Artist and photographer Diana Markosian is not afraid of much. She rattles off her brushes with danger: deported from Azerbaijan at 21, smuggled into Burma (now known as Myanmar) at 23, placed under house arrest in China at 24. But when we come to her latest project about family, her tenor changes, leaving the practiced composure of someone who has spent the last few years speaking publicly about her family’s difficult past. “Every family has a secret and every family has one story that they like to repeat,” Markosian told me for Observer on a beautiful Sunday morning in Brooklyn.
For Markosian’s family, their story — and their secret — revolved around their journey to America in 1996. Born in Moscow in 1989, Markosian lived between Russia and Armenia until the age of seven. After the Soviet Union collapsed, her family hit hard times. Her parents’ marriage fell to pieces and food and resources were scarce. The family had one telephone, one bed, and one television they would gather around to watch the glitzy drama of American soap opera, Santa Barbara. One night her mother, Svetlana, a Ph.D educated economist, packed up Diana and her older brother and took them to the United States. Only at 27 years old did Markosian learn that the man who met them at the airport and soon became her step-father was not actually a family friend. In reality, Svetlana had placed an advertisement in search of a man to help her and her children leave Russia — and Eli answered. The four of them lived as a family in Santa Barbara, California until Markosian was 14 years old, when Eli dropped them at a motel and disappeared.
Markosian’s film, photography, and book project Santa Barbara (open now at the International Center for Photography (ICP) in New York City) is a staged recreation of this story, imagined from her mother’s perspective. Part documentary, part historical fiction, Markosian’s work is exemplary of a growing category of personal, memoiristic art that blurs the real and the fake, recognizing and representing the insufficiencies of chasing a single objective reality. Markosian was committed to collaborating with her family on this project, triangulating and reconstructing a version of the truth that felt emotionally salient if not always precisely accurate. “I started to understand that it was really not about what happened. It was about how we all experienced it that mattered.”
Santa Barbara was first commissioned by SFMoMA in 2018. What followed was a project of snowballing proportions, including a year and a half of intensive casting (including re-casting her father after her biological father, Arsen, pulled out a day before shooting), and another year and a half of traveling and shooting. Markosian describes casting as one of the most unexpectedly difficult parts of the project. It felt at times, she said, like she was attempting to replace her own family. The project hinged on her finding actors who not only looked like her parents, but felt like them on a personal level.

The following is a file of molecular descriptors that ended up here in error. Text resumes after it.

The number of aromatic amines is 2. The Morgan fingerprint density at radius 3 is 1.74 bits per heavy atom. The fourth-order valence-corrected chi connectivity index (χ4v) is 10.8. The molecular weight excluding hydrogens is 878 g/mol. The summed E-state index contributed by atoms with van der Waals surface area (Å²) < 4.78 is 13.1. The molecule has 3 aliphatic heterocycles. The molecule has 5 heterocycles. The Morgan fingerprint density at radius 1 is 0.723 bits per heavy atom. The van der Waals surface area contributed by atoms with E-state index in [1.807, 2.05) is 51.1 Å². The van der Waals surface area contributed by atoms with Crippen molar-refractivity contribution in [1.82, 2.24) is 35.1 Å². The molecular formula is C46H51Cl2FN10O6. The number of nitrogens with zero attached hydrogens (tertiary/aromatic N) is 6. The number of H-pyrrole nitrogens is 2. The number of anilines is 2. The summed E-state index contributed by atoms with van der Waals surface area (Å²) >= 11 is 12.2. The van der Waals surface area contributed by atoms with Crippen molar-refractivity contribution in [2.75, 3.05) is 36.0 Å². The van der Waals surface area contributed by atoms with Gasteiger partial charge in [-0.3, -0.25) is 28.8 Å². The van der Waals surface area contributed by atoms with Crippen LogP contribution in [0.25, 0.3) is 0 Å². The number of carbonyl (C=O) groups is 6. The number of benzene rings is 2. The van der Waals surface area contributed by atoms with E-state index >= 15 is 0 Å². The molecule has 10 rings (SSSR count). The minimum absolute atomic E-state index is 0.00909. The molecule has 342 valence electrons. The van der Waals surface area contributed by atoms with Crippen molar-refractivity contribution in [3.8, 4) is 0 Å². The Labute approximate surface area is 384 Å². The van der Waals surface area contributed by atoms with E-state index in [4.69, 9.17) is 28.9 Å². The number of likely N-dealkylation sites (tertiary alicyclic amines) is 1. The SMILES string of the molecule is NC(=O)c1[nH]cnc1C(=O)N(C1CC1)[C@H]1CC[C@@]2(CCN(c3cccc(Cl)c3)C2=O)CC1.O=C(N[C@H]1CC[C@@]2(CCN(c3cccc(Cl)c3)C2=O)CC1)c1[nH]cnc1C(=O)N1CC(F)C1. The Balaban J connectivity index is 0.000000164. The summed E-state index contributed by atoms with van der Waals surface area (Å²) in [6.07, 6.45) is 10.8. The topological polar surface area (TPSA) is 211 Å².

When I spoke to Gene Jones, the actor who played Markosian’s step-father Eli, his fondness for the story and the team bubbled through the phone. He had his doubts, he tells me, when he was first approached about the project, which was “unlike any acting job I’ve ever had,” but he was soon won over by Markosian’s intelligence and enthusiasm. On set, Markosian knew what emotions and scenes she wanted to portray, but beyond that gave the actors space to improvise their lines, Jones explained to Observer. Ana Imnadze, who played Svetlana, said via email that she and Markosian would have “long conversations” before shooting. “Quite frequently Diana used to ask me what would Svetlana do in a given moment,” Imnadze said. If she didn’t know, they would call the real Svetlana for an answer or further context. “It was not just a project to me,” Imnadze said, “it was the life of people which are really valuable to me, the life I shared for a while…” Imnadze’s actual daughter played the role of young Diana.
When I speak with Markosian she is just back from a shoot for Vogue in California. We meet at a cafe in Fort Greene, near one of two residences she keeps these days (the other is back in California). She has a warm and engaging energy to her. This is my second time encountering Markosian. The first time was from afar, when she performed at a Pop-Up Magazine event at the Brooklyn Academy of Music in February 2020, right before the world closed down. Her story stuck with me — the drama, the secrets, the sparkling specificity, all accompanied by rich imagery that hovers deliciously between cinema and documentary. “I remember when Pop-Up reached out to me in 2019 and I just started crying about the idea of having to talk about this,” she told me. “The idea of making this public felt so terrifying.” Now at 32 she has become more accustomed to discussing her personal history with strangers, though she has managed not to fully dissociate herself from the work and her voice still carries inflections of genuine emotion and passion as she speaks.
People, especially artists, like to believe that art can transform even the darkest days into stories of beauty and resilience and meaning. For Markosian, it’s clear that the therapeutic nature of the work was integral to the success and purpose of the project. She wanted to understand her mother, to pay homage to Svetlana’s strength and courage, and also unravel the hidden threads of her own upbringing. “The moment we as a family normalized it, we found almost a sense of relief within the story and within each other. There was a resolve suddenly.”